Richard Jefferson recently received some form of justice from a significant financial slight committed against him. His former personal assistant, accused of stealing millions from him, has finally been sentenced.
According to the Department of Justice, Theodore Itsvan Joseph Kritza was sentenced to 70 months in prison, followed by five years of supervised release on Tuesday. U.S. District Judge Cindy K. Jorgenson sentenced him.
Kritza previously pleaded guilty to bank and wire fraud. In 2017, according to reports, Krtiza was accused of stealing $7 million from Jefferson.
When It All Falls Down
Additionally, Kritza was also ordered to pay $4,794,874 in restitution to Jefferson in the case that began in the early 2000s.
According to the DOJ, in April 2005, Jefferson hired Kritza to serve as his personal assistant, where among his duties was to take care of his paying his bills and day-to-day responsibilities.
However, Kritza reportedly took advantage and fraudulently obtained funds from 2005 and 2012. According to the DOJ, Kritza illegally obtained Jefferson’s funds by “forging the victim’s signature on more than two dozen documents, including business loans, credit line applications, and a power of attorney.”
Additionally, Kritza was alleged to have opened a bank account in the victim’s name by forging his employer’s signature, concealing his use of Jefferson’s personal funds.
Kritza allegedly executed a wide-ranging fraud on Jefferson’s multiple income streams, including a sale of a condo, his salary, and endorsement contract. Then the perpetrating began.
According to the DOJ, Kritza presented a lavish lifestyle for his family with the stolen funds. From luxury cars and homes to vacations, a child’s private school tuition, and business investments, Kritza looked like he was living the life.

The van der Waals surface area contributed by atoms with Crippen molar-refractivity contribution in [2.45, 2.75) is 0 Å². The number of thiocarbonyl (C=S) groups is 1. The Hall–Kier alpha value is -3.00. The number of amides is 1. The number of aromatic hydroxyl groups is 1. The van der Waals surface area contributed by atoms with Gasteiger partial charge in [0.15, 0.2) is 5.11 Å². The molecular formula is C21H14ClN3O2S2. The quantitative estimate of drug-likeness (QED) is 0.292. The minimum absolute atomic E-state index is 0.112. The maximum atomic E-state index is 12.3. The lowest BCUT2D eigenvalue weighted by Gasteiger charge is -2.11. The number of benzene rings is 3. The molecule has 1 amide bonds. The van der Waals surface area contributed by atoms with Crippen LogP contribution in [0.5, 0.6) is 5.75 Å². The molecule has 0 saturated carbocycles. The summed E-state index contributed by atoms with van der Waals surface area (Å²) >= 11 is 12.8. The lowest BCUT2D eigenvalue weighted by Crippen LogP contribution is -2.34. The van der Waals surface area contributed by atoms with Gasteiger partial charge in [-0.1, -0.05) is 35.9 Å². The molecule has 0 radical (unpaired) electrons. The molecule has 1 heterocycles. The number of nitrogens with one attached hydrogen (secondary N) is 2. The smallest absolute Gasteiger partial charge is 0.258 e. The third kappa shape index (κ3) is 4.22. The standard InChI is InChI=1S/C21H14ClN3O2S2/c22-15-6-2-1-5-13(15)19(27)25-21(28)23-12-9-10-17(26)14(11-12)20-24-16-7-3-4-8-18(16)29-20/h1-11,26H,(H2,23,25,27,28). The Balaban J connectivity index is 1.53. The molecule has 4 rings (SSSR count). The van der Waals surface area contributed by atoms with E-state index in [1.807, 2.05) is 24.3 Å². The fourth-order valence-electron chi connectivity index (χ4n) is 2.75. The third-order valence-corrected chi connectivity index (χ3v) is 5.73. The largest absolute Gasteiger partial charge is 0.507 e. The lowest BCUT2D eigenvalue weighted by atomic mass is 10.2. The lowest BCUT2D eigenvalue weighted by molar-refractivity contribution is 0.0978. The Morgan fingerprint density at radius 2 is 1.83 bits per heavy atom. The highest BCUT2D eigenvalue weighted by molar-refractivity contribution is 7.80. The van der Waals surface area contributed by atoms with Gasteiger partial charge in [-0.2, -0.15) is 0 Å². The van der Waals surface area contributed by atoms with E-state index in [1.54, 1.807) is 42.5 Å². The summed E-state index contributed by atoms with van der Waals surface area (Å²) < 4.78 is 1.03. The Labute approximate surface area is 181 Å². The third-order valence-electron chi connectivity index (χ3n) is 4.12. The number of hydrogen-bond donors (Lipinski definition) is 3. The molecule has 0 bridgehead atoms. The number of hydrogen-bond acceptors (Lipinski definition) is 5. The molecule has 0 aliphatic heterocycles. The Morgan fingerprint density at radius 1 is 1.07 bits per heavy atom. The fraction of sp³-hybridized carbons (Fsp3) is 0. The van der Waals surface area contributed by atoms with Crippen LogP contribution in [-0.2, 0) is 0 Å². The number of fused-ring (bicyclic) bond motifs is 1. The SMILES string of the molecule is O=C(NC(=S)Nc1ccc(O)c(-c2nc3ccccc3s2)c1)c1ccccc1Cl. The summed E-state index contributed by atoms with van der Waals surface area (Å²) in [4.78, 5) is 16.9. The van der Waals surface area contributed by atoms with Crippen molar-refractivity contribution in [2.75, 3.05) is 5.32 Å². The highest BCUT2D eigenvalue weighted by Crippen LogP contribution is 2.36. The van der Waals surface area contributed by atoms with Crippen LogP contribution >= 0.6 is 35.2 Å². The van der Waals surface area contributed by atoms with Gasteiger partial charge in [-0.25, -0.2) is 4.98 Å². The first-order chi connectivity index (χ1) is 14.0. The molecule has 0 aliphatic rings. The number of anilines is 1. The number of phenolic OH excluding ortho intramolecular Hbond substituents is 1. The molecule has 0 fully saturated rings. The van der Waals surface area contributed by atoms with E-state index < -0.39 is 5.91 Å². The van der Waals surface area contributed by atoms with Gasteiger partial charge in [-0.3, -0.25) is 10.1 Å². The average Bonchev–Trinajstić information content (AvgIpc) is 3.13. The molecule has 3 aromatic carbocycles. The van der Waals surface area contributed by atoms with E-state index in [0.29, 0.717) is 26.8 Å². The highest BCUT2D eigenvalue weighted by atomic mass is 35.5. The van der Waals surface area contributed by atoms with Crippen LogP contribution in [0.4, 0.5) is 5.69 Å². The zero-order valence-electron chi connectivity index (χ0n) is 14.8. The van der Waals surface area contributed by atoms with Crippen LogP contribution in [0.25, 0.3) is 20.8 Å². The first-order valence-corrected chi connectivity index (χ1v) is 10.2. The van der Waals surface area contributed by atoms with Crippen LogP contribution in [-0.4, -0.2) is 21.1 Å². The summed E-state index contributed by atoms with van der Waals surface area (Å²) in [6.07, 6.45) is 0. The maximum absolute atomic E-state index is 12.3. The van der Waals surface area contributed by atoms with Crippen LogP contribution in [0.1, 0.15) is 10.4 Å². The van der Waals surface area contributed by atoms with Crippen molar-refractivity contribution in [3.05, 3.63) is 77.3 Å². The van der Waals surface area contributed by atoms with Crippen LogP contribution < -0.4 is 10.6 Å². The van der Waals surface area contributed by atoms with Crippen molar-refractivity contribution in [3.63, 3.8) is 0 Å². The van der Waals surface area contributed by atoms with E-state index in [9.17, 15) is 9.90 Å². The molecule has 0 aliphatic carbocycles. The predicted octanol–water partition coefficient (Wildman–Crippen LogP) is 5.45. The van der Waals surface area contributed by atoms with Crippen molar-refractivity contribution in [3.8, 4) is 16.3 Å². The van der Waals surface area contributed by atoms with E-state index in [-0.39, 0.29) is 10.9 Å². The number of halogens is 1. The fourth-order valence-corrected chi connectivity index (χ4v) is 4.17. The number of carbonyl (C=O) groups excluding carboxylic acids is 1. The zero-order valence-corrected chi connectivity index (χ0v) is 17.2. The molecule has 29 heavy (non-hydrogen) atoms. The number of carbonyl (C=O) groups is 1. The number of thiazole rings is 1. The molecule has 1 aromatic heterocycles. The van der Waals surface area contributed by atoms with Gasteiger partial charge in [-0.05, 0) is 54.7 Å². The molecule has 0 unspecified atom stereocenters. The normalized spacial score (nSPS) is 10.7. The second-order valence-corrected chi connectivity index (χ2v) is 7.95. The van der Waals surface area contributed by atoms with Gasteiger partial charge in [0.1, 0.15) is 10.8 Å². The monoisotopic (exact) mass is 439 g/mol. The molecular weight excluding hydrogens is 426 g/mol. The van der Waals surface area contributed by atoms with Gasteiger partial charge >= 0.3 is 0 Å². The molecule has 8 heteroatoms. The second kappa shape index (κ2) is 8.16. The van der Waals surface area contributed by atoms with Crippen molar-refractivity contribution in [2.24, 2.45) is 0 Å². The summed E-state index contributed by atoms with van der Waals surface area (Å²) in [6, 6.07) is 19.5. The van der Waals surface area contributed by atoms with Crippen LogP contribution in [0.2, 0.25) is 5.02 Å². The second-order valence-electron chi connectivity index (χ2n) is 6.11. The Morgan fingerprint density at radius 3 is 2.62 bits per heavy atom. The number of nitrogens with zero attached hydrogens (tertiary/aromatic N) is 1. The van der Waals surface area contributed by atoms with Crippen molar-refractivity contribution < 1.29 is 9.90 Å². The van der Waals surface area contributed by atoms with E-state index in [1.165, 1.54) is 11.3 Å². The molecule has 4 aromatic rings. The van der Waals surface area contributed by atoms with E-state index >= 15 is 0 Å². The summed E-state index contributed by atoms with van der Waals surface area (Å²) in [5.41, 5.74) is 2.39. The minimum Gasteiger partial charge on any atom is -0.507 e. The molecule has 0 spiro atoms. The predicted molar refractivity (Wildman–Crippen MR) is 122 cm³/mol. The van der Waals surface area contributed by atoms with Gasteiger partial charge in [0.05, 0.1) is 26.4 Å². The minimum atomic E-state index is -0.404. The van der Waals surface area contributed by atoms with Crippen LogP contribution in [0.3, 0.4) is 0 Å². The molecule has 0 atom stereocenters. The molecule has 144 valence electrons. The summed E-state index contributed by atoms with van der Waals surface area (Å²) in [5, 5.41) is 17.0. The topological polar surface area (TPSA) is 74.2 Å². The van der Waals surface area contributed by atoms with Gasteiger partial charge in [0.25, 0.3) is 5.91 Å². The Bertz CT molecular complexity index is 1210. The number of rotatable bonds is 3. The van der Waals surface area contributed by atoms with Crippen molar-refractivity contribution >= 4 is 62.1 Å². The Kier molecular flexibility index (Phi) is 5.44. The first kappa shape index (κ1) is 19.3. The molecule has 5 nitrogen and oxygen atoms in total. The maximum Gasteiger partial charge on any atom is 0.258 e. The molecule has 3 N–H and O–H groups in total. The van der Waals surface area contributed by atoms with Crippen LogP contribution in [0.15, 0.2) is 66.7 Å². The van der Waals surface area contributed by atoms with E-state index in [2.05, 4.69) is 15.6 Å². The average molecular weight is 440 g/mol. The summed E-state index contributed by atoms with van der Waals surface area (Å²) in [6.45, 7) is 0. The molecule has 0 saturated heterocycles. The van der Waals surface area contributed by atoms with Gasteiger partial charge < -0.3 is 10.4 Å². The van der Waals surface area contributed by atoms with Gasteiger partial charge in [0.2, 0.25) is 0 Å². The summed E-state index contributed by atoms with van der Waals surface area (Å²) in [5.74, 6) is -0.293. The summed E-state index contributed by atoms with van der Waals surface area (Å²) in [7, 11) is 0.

He even attempted to purchase an airplane, according to reports.
NBA Player's Personal Assistant Sentenced to 70 Months for Theft of $4.7 Million: Theodore Itsvan Joseph Kritza of Superior, Colorado, has been sentenced to 70 months in prison for bank and wire fraud. https://t.co/IcHdWBV9KG
— FBI Phoenix (@FBIPhoenix) April 21, 2022
The Feds Watching
“We see this scenario time and again,” said United States Attorney Gary Restaino. “A confidant abuses a position of trust and embezzles someone else’s assets. Thanks to our partners at the FBI for their hard work on the investigation.”
“For years, Theodore Kritza preyed upon the trust he gained with the victim and defrauded him of his hard-earned money and savings, choosing greed over trust. Today, Kritza found out the cost of his scheme,” said Sean Kaul, special agent in charge of the FBI Phoenix Field Office.
“This sentencing sends a clear message that fraud is a serious crime, with serious consequences. The FBI remains committed to pursuing justice for all victims of fraud.”
Multiple agencies were included in the case, including the FBI, which investigated, and the Financial Crimes and Public Corruption Section of the U.S. Attorney’s Office, in Tucson, for the prosecution.
It is unsure of where Jefferson and Kritza met, but the latter is formerly of Chandler, Arizona and now lives in Superior, Colorado.
Jefferson, a graduate of Phoenix Moon Valley High School in 1998, went to the University of Arizona under Hall of Fame coach Lute Olson from 1998 to 2001. Although he only had an 84-game career, he led the Wildcats to the 2001 national championship game, where they eventually lost to Duke.
Jefferson was the 13th pick in the 2001 NBA draft. He won an NBA title in 2016 with the Cleveland Cavaliers and now works as an ESPN analyst.